After reports began surfacing Sunday night of a gunman indiscriminately shooting concertgoers during an open-air show in Las Vegas, it didn’t take long for social networks and search engines to promote erroneous conspiracy theories and fabricated posts on their respective sites.
Alas, it’s a phenomenon that continues mostly unabated despite tech companies saying they’ve committed resources to combat the rampant spread of politically motivated faux news.
Case in point: Web sleuths on 4Chan, a popular destination for the alt-right, said they had identified the supposed gunman shortly after the Las Vegas shooting. This discovery was serendipitous: Not only did they stumble on the man they believed to have committed this heinous act of terror, but it turned out he happened to also be a member of several anti-Trump Facebook pages. This aligned perfectly with their politics: a dangerous liberal who belonged to the so-called “alt-left.”
We’ve seen this story before. After the Boston Marathon bombings in April 2013, internet detectives also took it upon themselves to seek out the suspects. They thought they had their man in a 22-year-old Brown University student, who it turned out, was actually killed in the blast. Before the authorities identified the real perpetrators, it was presumed that the suspects had to be brown men.
Not only had these witch hunts manifested in people having been wrongfully identified for horrific acts of violence, but both examples fit perfectly with various narratives espoused in the dark sectors of the web, and now in mainstream politics.
Unfortunately, what these examples demonstrate is a desire among people in the 21st century to use the Internet to formulate a fictitious motive and disseminate widely within a matter of seconds, with little consequence.
In fact, they might actually reap rewards for their actions. The 4Chan narrative that emerged after Sunday’s shooting actually found its way onto Google’s search results. So for a brief period, people searching Google for information about the attack were drawn to this erroneous exchange on 4Chan.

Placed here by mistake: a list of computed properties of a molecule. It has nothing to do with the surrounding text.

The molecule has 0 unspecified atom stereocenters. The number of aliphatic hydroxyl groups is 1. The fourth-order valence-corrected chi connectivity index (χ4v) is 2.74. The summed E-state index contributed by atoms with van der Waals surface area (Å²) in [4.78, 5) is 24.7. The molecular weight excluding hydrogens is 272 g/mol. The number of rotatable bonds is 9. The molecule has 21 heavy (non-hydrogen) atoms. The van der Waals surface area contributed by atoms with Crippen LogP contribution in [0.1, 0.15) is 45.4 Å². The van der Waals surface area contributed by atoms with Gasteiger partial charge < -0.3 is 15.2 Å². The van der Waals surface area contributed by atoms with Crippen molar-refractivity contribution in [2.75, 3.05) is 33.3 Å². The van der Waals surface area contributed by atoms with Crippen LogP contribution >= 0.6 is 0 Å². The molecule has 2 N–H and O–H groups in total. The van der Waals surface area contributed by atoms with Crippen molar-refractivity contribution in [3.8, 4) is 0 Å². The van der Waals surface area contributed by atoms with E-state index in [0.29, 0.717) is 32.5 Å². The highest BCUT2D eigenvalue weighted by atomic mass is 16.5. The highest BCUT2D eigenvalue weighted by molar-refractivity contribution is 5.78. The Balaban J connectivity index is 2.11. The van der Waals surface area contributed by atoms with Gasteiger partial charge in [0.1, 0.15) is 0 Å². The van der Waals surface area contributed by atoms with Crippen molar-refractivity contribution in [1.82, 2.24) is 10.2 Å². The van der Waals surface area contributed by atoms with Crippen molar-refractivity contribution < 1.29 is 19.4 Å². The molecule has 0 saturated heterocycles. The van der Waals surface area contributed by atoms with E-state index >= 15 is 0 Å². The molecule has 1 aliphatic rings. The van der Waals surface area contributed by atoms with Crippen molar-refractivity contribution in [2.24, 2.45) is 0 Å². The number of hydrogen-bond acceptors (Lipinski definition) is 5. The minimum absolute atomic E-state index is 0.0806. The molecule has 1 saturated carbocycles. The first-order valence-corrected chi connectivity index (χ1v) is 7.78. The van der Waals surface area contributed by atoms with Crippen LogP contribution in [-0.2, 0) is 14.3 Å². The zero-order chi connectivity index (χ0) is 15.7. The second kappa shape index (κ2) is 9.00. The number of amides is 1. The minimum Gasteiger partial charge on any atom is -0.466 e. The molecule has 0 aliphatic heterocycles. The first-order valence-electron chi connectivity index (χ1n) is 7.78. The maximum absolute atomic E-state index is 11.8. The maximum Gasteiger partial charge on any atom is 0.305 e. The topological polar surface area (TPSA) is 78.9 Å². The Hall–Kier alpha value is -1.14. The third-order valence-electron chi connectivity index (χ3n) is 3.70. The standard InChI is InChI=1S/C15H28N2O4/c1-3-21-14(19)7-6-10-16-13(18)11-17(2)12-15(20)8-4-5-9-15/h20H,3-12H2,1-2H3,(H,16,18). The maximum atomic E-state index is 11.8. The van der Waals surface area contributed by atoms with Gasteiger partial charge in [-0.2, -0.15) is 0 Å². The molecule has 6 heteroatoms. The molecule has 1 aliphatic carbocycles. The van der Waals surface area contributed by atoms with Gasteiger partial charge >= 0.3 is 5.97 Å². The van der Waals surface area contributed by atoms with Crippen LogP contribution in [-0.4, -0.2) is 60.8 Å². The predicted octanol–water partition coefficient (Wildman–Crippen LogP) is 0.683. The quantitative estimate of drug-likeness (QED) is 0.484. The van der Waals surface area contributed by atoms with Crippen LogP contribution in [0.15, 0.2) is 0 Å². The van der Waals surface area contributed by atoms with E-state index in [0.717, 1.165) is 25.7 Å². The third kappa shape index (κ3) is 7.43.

After the search giant was called out, it issued a statement that said in part: “This should not have appeared for any queries, and we’ll continue to make algorithmic improvements to prevent this from happening in the future.”
This paradigm of how people consume news and information and the manner in which it’s circulated to friends and family shifted a long time ago. It’s natural now for consumers to open their Facebook and Twitter apps immediately upon hearing reports of traumatic events, with the hope of instantaneously gathering facts. Yet what began as an avenue to inform innocent users seeking truths about breaking news events has transformed into a dangerous game of misinformation, whereby anyone with an ideology and false narrative to weave can pervert social discourse on a grand scale.
It also demonstrates how America’s era of tribal politics is sewed into our social fabric, even offline.
“This partisan polarization affects the way Americans of all political stripes consume information,” Amanda Taub and Brendan Nyhan wrote in The New York Times in March. “People are more likely to believe stories that come from their side of the political divide, particularly if an authority figure vouches for them. And they are more likely to share news with their preferred slant as a way of showing they are good members of their political tribe.”